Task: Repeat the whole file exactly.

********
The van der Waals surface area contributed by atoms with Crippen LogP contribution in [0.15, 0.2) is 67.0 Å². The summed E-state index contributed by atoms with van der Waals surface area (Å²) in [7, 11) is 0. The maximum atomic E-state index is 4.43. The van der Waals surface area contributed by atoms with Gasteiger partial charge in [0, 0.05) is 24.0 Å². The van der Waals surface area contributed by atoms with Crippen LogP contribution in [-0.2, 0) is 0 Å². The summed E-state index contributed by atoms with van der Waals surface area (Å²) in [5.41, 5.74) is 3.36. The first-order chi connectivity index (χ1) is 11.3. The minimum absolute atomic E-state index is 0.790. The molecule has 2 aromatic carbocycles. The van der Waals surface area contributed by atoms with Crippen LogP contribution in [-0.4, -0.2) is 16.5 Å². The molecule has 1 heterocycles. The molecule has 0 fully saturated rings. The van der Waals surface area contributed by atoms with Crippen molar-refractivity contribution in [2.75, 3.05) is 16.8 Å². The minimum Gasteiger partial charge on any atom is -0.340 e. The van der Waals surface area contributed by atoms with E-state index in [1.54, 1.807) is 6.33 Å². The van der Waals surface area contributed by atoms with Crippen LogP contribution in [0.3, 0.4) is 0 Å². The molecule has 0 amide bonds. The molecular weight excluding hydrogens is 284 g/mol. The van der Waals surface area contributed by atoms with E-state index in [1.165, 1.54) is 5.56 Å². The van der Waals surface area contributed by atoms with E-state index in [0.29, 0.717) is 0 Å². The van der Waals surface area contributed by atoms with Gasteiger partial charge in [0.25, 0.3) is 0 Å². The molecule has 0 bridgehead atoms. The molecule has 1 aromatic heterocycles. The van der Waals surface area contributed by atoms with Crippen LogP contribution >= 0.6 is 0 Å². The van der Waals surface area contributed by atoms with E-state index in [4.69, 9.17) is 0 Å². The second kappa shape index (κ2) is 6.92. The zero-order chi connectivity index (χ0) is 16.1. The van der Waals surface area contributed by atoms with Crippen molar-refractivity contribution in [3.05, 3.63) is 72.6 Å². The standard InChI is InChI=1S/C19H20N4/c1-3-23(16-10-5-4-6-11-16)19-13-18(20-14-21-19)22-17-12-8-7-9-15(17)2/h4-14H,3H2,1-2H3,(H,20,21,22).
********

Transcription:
The van der Waals surface area contributed by atoms with Crippen LogP contribution in [0.15, 0.2) is 67.0 Å². The summed E-state index contributed by atoms with van der Waals surface area (Å²) in [7, 11) is 0. The maximum atomic E-state index is 4.43. The van der Waals surface area contributed by atoms with Gasteiger partial charge in [0, 0.05) is 24.0 Å². The van der Waals surface area contributed by atoms with Crippen LogP contribution in [-0.2, 0) is 0 Å². The summed E-state index contributed by atoms with van der Waals surface area (Å²) in [5.41, 5.74) is 3.36. The first-order chi connectivity index (χ1) is 11.3. The minimum absolute atomic E-state index is 0.790. The molecule has 2 aromatic carbocycles. The van der Waals surface area contributed by atoms with Crippen LogP contribution in [-0.4, -0.2) is 16.5 Å². The molecule has 1 heterocycles. The molecule has 0 fully saturated rings. The van der Waals surface area contributed by atoms with Crippen molar-refractivity contribution in [2.75, 3.05) is 16.8 Å². The minimum Gasteiger partial charge on any atom is -0.340 e. The van der Waals surface area contributed by atoms with E-state index in [1.54, 1.807) is 6.33 Å². The van der Waals surface area contributed by atoms with Crippen LogP contribution in [0.3, 0.4) is 0 Å². The molecule has 0 amide bonds. The molecular weight excluding hydrogens is 284 g/mol. The van der Waals surface area contributed by atoms with E-state index in [1.165, 1.54) is 5.56 Å². The van der Waals surface area contributed by atoms with E-state index in [0.29, 0.717) is 0 Å². The van der Waals surface area contributed by atoms with Gasteiger partial charge in [0.25, 0.3) is 0 Å². The molecule has 0 bridgehead atoms. The molecule has 1 aromatic heterocycles. The van der Waals surface area contributed by atoms with Crippen LogP contribution >= 0.6 is 0 Å². The van der Waals surface area contributed by atoms with E-state index in [4.69, 9.17) is 0 Å². The second kappa shape index (κ2) is 6.92. The zero-order chi connectivity index (χ0) is 16.1. The van der Waals surface area contributed by atoms with Crippen molar-refractivity contribution in [3.05, 3.63) is 72.6 Å². The standard InChI is InChI=1S/C19H20N4/c1-3-23(16-10-5-4-6-11-16)19-13-18(20-14-21-19)22-17-12-8-7-9-15(17)2/h4-14H,3H2,1-2H3,(H,20,21,22).